Plenty of TKOs, the Colombians for example, beautifully presented. A moving, mind-boggling testament to Afrobeat, with shout-outs from Ghana, Trinidad, the US and elsewhere. Last few vinyls. Don’t miss.
We’ve unearthed a few boxes of this pioneering, magisterial compilation, which turned many of us here onto Mustafa Ozkent, Fikret Kizilok, Erkin Koray, Temiz and co, a decade ago. Still dazzling, fresh, essential.
Inspired, fresh crate-digging. Some amazing funky noise and loads of psychey hard rock for B-boys and girls (with a sprinkling of exhibitionist rock bollocks, has to be said).
Calypso, blues, disco, funk, reggae, bruckdown, soul, folk — in the kitchen, Belizians would call it Boil Up. For the New York Post, ‘indispensable’; the Chicago Tribune’s ‘best reissue of the year’ (2006).
Seventies Caribbean soul and funk — one ear tuned in to nearby Miami, with reggae and jazz in the mix too — from Frank Penn’s Freeport operation.
A fascinating delve into the bizarre and brilliant world of Jeremiah Yisrael and the funky disco treasures of Tap Records. The boxed vinyl is beautifully done even by Numero standards, with 11 extras and a free CD.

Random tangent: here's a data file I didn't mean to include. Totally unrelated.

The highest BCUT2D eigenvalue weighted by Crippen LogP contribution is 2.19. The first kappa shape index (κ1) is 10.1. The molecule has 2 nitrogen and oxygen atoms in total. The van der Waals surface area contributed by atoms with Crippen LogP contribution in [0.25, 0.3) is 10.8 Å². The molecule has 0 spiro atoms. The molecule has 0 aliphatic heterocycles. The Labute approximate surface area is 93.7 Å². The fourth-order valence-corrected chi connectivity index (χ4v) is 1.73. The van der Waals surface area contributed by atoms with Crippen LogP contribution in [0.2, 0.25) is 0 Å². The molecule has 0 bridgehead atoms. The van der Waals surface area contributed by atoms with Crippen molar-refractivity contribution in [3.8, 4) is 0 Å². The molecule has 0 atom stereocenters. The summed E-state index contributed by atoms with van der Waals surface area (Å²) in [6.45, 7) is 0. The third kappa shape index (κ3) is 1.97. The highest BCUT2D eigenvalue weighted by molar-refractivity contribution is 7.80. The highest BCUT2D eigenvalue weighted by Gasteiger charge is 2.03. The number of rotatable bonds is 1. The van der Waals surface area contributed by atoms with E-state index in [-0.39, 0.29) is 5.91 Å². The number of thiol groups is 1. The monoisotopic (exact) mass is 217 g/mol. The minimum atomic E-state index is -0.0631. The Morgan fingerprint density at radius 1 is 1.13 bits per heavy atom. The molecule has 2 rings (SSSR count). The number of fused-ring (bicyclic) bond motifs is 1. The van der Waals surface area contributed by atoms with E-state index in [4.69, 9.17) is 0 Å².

Out of Phoenix, Arizona, Lenaburg’s 60s and 70s productions typify the wrong-side-of-the-desert sound (if ever there was). A melange of Tejano psych, flutey funk, horny soul, and fistfight doo-wop.
For twenty years in Detroit, this label failed at everything except what counts: soulful doo-wop, blistering garage funk, sultry R and B, cut-rate Hendrix over a steel drum break.
Four years of singles on the Lloyd and Deep City labels run by Willie Clark and Johnny Pearsall: sixties Miami’s rarest of the rare, including the vinyl debuts of Betty Wright and Paul Kelly.
The history of the Chicago label, and the life of its owner Arrow Brown: twenty tracks of blistering R and B, sweet soul, and discofied funk. Now on vinyl, in a sumptuous Numero box-set.
Short for ‘Capital City Soul’, this Columbus, Ohio label ran for five years during the 1970s. Founded by Bill Moss, a local singer and DJ, Capsoul released just a dozen 45s and one LP.
Super-rare, big-money, cream-of-the-crop Peter Brown productions — throwing down vintage electro, hiphop and funk. Supervised by the man himself.